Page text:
Pulmonary hypertension (PH) is a rare, life-threatening condition characterized by high blood pressure in the lungs and measured according to a resting mean pulmonary arterial pressure of 25 mmHg or greater at right heart catheterization. The disease is associated with damage to the pulmonary arteries, which are responsible for transporting blood from the heart to the lungs. The pulmonary arteries become narrowed and blocked, forcing the heart to work under stress.

Due to the excessive effort made by the heart to effectively pump blood, the organ may become enlarged and weakened. Detecting the disease earlier can help improve patients’ symptoms and quality of life. Diagnosis of PH is not easy, however, and there are numerous obstacles to early PH diagnosis. The disease cannot be detected in a regular medical check up, as the symptoms are often mistaken by other heart or lung conditions. There are more accurate exams that help diagnose PH, however, including chest x-rays or radiography.

Pulmonary Hypertension and Chest X-Rays: Diagnosis

When a patient demonstrates symptoms such as shortness of breath (dyspnea), fatigue, dizziness or fainting spells (syncope), chest pressure or pain, swelling (edema) in the ankles, legs and your abdomen (ascites), bluish color to the lips and skin (cyanosis), or irregular heartbeat, physicians may suspect of pulmonary hypertension. To confirm the diagnosis, several exams are conducted, with “diagnostic imaging targeting the right ventricle and the pulmonary vasculature,” as explained in the study “Imaging in Pulmonary Hypertension.” It is in this diagnostic approach that chest x-rays are used to diagnose pulmonary hypertension.

“Although echocardiography is cost-effective for screening and follow-up, right heart catheterization is still mandatory to differentiate pre- from post-capillary disease and to directly measure pressure and flow,” the study continues. “An important goal is to rule out chronic thromboembolic pulmonary hypertension. This diagnostic step can be achieved by perfusion scintigraphy, whereas computed tomography and cardiac magnetic resonance have become indispensable (…) Although of low sensitivity and specificity, a plain chest X-ray film can reveal significant pulmonary vascular pathology by illustrating vessel displacement and hyper- or hypovascularity of the lungs.”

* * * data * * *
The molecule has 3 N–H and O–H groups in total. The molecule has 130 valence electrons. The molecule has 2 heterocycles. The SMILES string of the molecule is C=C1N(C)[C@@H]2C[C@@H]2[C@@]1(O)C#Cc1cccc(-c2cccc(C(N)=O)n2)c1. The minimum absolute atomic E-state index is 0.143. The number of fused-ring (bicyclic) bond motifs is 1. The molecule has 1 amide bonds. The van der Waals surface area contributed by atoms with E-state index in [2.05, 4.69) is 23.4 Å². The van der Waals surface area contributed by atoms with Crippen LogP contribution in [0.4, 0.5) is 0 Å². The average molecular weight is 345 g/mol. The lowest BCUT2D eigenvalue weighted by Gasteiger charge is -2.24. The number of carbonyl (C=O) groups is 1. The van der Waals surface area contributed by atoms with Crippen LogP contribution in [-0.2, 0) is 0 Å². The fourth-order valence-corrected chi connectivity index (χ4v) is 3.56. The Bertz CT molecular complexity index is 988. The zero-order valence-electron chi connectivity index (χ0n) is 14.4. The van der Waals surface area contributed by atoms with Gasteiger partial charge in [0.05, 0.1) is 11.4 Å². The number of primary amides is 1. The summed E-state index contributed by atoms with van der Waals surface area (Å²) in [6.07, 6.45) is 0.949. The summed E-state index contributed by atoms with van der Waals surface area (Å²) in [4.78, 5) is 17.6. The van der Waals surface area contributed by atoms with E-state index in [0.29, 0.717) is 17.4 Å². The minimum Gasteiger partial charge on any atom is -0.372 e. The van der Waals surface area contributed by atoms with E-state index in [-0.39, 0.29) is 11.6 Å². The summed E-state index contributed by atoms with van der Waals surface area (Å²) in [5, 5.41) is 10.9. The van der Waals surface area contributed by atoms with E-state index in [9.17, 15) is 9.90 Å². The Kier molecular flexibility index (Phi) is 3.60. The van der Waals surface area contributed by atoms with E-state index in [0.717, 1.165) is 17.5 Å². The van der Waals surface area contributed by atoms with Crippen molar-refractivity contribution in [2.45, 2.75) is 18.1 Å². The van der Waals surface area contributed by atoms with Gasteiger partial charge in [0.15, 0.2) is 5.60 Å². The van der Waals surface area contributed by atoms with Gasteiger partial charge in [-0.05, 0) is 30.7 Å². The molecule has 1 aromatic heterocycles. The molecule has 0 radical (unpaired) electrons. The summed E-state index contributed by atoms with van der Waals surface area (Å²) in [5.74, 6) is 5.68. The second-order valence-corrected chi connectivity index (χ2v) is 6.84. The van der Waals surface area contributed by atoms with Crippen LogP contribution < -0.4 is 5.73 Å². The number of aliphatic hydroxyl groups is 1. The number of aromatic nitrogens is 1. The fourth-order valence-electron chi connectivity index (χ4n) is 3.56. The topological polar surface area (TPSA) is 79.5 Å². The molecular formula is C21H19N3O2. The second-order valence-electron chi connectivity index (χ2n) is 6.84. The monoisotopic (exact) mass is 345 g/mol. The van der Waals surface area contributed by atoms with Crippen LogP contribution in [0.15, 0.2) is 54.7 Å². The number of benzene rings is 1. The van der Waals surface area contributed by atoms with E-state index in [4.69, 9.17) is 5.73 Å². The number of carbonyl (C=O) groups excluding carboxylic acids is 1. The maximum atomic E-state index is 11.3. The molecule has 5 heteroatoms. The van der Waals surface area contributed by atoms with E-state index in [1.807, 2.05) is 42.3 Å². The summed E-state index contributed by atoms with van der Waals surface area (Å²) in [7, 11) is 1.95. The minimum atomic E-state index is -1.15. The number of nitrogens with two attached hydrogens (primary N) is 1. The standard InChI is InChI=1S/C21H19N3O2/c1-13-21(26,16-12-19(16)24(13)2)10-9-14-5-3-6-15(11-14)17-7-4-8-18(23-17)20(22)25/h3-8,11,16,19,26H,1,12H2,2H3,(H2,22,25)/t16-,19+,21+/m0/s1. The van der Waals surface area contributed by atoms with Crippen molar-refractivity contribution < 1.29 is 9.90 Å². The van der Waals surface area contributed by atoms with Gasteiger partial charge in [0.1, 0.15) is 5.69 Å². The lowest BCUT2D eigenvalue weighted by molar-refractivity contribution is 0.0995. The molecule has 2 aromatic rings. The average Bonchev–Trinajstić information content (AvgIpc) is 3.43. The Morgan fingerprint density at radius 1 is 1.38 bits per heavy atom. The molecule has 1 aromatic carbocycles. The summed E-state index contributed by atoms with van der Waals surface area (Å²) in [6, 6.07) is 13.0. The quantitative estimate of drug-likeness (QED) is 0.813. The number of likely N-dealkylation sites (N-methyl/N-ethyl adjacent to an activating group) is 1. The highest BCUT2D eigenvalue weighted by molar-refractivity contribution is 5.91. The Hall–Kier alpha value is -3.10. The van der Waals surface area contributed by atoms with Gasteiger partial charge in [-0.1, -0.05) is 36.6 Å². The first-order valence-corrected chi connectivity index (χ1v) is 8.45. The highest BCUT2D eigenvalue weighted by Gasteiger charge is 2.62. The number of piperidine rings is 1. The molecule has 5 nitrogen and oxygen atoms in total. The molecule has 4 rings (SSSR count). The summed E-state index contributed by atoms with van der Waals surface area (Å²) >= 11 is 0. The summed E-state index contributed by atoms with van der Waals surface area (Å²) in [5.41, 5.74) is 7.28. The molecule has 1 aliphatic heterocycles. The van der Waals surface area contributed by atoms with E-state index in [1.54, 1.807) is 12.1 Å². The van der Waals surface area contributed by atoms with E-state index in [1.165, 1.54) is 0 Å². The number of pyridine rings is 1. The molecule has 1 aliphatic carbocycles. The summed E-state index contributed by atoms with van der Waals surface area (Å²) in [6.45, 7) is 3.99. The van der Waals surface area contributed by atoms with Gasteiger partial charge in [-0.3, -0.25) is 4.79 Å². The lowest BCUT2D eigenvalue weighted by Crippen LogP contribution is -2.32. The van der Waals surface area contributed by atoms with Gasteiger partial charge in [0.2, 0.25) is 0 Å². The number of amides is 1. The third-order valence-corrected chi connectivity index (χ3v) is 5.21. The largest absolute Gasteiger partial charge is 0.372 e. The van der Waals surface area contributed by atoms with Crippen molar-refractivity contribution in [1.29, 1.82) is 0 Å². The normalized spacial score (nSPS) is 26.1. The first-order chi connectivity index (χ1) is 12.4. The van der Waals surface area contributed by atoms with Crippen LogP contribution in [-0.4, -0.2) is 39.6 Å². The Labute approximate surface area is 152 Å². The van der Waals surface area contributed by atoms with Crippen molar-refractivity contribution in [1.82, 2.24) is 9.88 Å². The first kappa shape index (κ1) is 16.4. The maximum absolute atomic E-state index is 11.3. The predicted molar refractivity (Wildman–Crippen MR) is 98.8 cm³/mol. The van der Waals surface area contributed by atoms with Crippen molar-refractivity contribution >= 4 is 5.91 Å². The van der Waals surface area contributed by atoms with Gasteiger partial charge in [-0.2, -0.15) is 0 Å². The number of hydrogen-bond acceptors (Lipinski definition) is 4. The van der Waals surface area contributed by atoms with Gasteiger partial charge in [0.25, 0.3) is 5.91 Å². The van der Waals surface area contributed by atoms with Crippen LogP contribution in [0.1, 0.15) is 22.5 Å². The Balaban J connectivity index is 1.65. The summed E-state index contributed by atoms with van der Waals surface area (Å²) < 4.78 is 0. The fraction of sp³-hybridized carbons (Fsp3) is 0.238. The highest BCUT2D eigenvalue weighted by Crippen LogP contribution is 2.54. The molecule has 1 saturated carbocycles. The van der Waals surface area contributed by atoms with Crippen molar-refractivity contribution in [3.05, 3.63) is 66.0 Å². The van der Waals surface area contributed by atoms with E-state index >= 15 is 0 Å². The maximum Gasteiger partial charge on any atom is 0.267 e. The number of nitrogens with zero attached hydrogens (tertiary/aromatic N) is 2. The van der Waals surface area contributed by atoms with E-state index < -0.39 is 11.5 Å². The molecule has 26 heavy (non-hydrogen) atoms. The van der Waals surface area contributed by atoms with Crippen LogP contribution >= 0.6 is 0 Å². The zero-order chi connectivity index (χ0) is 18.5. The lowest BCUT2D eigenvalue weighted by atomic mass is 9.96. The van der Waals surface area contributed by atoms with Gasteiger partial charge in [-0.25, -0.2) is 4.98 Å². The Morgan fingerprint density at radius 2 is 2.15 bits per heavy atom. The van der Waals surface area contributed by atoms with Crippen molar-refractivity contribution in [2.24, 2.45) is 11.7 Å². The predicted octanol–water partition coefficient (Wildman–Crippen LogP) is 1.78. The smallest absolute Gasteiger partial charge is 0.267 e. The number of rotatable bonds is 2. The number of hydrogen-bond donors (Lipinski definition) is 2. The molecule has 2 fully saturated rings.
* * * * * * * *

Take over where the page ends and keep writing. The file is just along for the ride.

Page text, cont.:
Observations in Pulmonary Hypertension and Chest X-Rays

A chest x-ray is an imaging technique that uses electromagnetic radiation to analyze the internal structure of the chest. It is used to identify signs like a dilated right heart, which is related to right ventricular enlargement and retrosternal space on the lateral image. Similarly, right atrial enlargement is a sign of tricuspid regurgitation characteristic of patients with PH. Physicians are also particularly attentive for widened right heart border in the frontal projection and enlargement of the right atrial appendage, which is identified by an increased retrosternal opacity above the expected location of the right ventricle.

In addition, physicians may also find enlarged central pulmonary arteries, peripheral vessel opacity-oligemic lung fields, asymmetrical oligemia, increased transverse diameter of the right interlobar artery, right atrial dilatation and right ventricular dilatation, and Kerley B lines. Different images can reveal not only the presence of pulmonary hypertension, but also other lung and heart conditions that can result in the development of pulmonary hypertension. When the chest x-ray shows evidence of pulmonary hypertension, physicians usually request further examination to confirm the diagnostic.

Note: Pulmonary Hypertension News is strictly a news and information website about the disease. It does not provide medical advice, diagnosis or treatment. This content is not intended to be a substitute for professional medical advice, diagnosis, or treatment. Always seek the advice of your physician or other qualified health provider with any questions you may have regarding a medical condition. Never disregard professional medical advice or delay in seeking it because of something you have read on this website.

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